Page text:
Thursday, 24 November 2016

A Thanksgiving Tale, actually...

 A PAN AM Thanksgiving Tale
We departed Los Angeles on time and took off over the beach at El Segundo into a setting sun—destination London.
We survived the drinks service, the dinner service, and then we dimmed the lights and started the movie. All the screens behaved and descended as they should, and all the projectors actually functioned and didn’t melt down.
We flew through the night and I remember walking through the cabin offering orange juice and water to absolutely no one. Everyone was sleeping. Some snoring. No babies crying. Seatbelts fastened over the blankets so we could check them. Clipper socks donned. Eye shades in place.
It was a picture postcard crossing of the pond.
A couple of hours out, we turned up the cabin lights to start the breakfast service. It went without a hitch. We served seconds on coffee and tea, and passengers soon flocked to the lavatories.
After we cleared the cabin, I went to my jump seat and peered out and down below as we crossed over the Irish coast and then the west coast of England. This always my favourite part of the trip: it was still pitch black out, no light in the sky, but I could see the glow from the sodium lights twinkling in all the little storybook villages.
As we crossed over Cornwall and Devon, my view of the twinkling lights was blocked by an annoying ground fog.
During our descent into Heathrow, the captain made an announcement: “Good morning, ladies and gentlemen, there’s a fair amount of fog this morning and we’re going to hold until it clears.”
London…Fog…No surprise.
We circled for an hour.
It started to get light.
We circled some more.
Then the captain came on again: “The fog is not lifting so we’re going to divert to Paris. We’ll refuel and the minute London opens back up, we’ll be in the air and back on our way.”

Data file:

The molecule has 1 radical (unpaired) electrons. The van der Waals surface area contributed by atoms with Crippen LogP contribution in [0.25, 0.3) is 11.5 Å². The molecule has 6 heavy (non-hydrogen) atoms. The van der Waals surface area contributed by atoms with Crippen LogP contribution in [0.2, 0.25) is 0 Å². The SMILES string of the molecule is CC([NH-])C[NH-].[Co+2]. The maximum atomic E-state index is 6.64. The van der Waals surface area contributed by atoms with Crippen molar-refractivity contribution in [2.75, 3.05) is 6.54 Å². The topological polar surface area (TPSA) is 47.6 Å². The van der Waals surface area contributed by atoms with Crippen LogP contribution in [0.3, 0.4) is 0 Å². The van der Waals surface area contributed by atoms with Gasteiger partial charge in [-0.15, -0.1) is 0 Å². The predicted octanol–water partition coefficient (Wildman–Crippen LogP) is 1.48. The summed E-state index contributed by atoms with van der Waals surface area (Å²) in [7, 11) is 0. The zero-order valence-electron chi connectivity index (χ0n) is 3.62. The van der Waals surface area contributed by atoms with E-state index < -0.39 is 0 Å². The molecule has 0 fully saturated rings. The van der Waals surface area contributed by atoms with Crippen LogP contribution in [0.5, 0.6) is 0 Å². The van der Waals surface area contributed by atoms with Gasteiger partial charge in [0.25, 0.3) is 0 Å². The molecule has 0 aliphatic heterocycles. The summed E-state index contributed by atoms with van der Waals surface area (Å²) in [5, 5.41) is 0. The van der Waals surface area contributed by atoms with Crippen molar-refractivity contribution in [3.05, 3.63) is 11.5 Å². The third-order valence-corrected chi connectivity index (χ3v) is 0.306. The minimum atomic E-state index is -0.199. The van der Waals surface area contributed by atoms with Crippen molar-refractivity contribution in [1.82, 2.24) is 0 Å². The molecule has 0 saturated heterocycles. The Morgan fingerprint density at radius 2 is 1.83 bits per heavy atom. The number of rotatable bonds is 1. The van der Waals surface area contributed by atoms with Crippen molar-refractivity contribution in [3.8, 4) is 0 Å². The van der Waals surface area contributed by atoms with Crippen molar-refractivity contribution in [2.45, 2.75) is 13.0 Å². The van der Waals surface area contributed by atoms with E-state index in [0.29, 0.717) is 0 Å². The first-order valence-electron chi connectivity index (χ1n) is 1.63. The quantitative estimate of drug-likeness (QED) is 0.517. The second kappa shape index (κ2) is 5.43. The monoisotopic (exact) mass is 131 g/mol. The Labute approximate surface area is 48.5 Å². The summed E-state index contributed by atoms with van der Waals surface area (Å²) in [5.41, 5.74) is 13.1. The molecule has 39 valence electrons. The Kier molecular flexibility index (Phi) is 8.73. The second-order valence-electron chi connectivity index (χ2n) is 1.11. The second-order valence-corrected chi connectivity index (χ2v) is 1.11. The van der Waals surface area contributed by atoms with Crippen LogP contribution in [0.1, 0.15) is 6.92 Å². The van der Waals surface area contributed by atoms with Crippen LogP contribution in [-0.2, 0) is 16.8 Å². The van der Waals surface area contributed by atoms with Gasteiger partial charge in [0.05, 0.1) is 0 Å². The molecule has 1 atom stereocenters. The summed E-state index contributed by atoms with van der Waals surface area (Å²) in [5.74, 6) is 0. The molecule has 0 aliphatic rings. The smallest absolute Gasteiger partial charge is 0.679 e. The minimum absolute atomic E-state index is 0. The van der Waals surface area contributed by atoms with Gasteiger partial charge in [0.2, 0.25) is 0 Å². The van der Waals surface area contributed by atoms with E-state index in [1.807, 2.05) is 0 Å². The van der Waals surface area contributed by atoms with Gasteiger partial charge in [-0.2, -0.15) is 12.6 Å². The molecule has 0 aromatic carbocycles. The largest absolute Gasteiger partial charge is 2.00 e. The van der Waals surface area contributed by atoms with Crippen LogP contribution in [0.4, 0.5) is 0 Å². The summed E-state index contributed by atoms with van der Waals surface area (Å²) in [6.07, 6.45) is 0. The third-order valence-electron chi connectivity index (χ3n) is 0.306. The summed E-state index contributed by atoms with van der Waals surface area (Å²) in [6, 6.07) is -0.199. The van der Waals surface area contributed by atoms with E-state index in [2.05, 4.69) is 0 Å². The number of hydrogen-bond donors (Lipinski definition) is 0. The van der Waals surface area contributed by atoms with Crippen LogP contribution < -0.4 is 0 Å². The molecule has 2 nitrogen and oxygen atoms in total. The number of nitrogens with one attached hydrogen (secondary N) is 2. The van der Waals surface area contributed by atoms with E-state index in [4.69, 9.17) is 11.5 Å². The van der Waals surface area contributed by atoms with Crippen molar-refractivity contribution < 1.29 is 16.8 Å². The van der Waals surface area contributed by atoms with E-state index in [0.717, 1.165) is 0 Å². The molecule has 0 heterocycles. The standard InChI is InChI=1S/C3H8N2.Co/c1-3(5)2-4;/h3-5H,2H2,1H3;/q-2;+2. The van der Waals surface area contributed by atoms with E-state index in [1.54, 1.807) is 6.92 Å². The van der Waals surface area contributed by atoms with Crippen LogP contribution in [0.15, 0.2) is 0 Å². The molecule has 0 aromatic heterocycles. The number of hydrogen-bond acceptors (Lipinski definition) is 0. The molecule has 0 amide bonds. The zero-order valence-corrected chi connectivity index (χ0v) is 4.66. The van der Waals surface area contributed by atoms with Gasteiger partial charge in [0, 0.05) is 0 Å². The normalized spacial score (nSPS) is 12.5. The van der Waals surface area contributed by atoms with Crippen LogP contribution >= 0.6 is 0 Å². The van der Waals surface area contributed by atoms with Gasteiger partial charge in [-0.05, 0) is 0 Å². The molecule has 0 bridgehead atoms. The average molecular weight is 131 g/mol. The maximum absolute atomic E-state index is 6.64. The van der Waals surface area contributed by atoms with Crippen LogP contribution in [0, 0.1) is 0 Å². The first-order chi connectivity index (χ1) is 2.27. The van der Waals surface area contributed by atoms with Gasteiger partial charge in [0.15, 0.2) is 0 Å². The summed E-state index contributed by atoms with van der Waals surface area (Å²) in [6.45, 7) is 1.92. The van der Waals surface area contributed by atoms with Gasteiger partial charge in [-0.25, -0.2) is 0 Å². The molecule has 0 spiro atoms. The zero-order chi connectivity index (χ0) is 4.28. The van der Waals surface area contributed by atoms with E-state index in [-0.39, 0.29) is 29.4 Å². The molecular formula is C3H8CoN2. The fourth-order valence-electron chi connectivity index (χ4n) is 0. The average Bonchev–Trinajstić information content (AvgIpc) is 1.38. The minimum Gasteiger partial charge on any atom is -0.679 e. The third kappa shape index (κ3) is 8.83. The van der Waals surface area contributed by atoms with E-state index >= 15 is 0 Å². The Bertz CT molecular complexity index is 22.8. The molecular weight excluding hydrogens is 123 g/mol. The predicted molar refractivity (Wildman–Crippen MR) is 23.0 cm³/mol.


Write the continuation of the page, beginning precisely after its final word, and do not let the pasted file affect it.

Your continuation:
We flew to Paris but were placed in a holding pattern thanks to the many other diverted flights.
Eventually, we touched down at Aéroport Roissy-Charles de Gaulle, and were directed to an area of the airport where there were no jet bridges. We shut down the engines. No one was allowed to leave the aircraft.
We served orange juice and water to our passengers.
And we waited.
We waited for eight hours.
And we ran out of orange juice and water and anything to eat.
Even the peanuts.
Our passengers, who had been well behaved up until now, started to grumble. We endeavoured to keep them in the loop and informed. We did this through numerous announcements and staying visible. Easy to be annoyed with a disembodied voice coming over the intercom, less so with a smiley face at your seat.
It was early evening when London opened back up. Imminent departure always gave you a shot of adrenaline and with an end to this marathon in sight, the passengers re-found their sense of humour.
We took off and flew fifty-two minutes to London. And were immediately put in a holding pattern. Everyone wanted back in and we weren’t the first.
We held.
And we held.
Finally given the clearance to land.
And the fog came back.
We held for an eternity, and then finally I saw the River Thames down below. An announcement was made that we had been cleared to land.
Our “flight time” from L.A. to London: 23½ hours.